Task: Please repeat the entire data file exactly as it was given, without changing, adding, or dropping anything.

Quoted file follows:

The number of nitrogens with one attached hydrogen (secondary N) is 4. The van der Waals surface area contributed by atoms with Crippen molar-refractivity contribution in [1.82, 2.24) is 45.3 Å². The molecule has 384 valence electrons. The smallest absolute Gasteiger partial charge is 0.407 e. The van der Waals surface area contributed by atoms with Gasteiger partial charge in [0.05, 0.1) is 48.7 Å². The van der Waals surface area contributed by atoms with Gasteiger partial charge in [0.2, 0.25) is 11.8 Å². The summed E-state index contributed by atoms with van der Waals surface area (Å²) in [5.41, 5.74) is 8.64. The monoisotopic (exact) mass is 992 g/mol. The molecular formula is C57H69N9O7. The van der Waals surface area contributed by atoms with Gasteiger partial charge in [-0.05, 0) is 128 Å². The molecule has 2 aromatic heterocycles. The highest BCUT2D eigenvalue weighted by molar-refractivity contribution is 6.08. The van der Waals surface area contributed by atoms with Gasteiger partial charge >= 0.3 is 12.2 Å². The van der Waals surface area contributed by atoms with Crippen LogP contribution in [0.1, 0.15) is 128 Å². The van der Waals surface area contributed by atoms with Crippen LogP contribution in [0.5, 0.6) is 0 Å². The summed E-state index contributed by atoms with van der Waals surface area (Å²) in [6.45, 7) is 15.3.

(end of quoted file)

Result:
The number of nitrogens with one attached hydrogen (secondary N) is 4. The van der Waals surface area contributed by atoms with Crippen molar-refractivity contribution in [1.82, 2.24) is 45.3 Å². The molecule has 384 valence electrons. The smallest absolute Gasteiger partial charge is 0.407 e. The van der Waals surface area contributed by atoms with Gasteiger partial charge in [0.05, 0.1) is 48.7 Å². The van der Waals surface area contributed by atoms with Gasteiger partial charge in [0.2, 0.25) is 11.8 Å². The summed E-state index contributed by atoms with van der Waals surface area (Å²) in [5.41, 5.74) is 8.64. The monoisotopic (exact) mass is 992 g/mol. The molecular formula is C57H69N9O7. The van der Waals surface area contributed by atoms with Gasteiger partial charge in [-0.05, 0) is 128 Å². The molecule has 2 aromatic heterocycles. The highest BCUT2D eigenvalue weighted by molar-refractivity contribution is 6.08. The van der Waals surface area contributed by atoms with Gasteiger partial charge >= 0.3 is 12.2 Å². The van der Waals surface area contributed by atoms with Crippen LogP contribution in [0.1, 0.15) is 128 Å². The van der Waals surface area contributed by atoms with Crippen LogP contribution in [0.5, 0.6) is 0 Å². The summed E-state index contributed by atoms with van der Waals surface area (Å²) in [6.45, 7) is 15.3.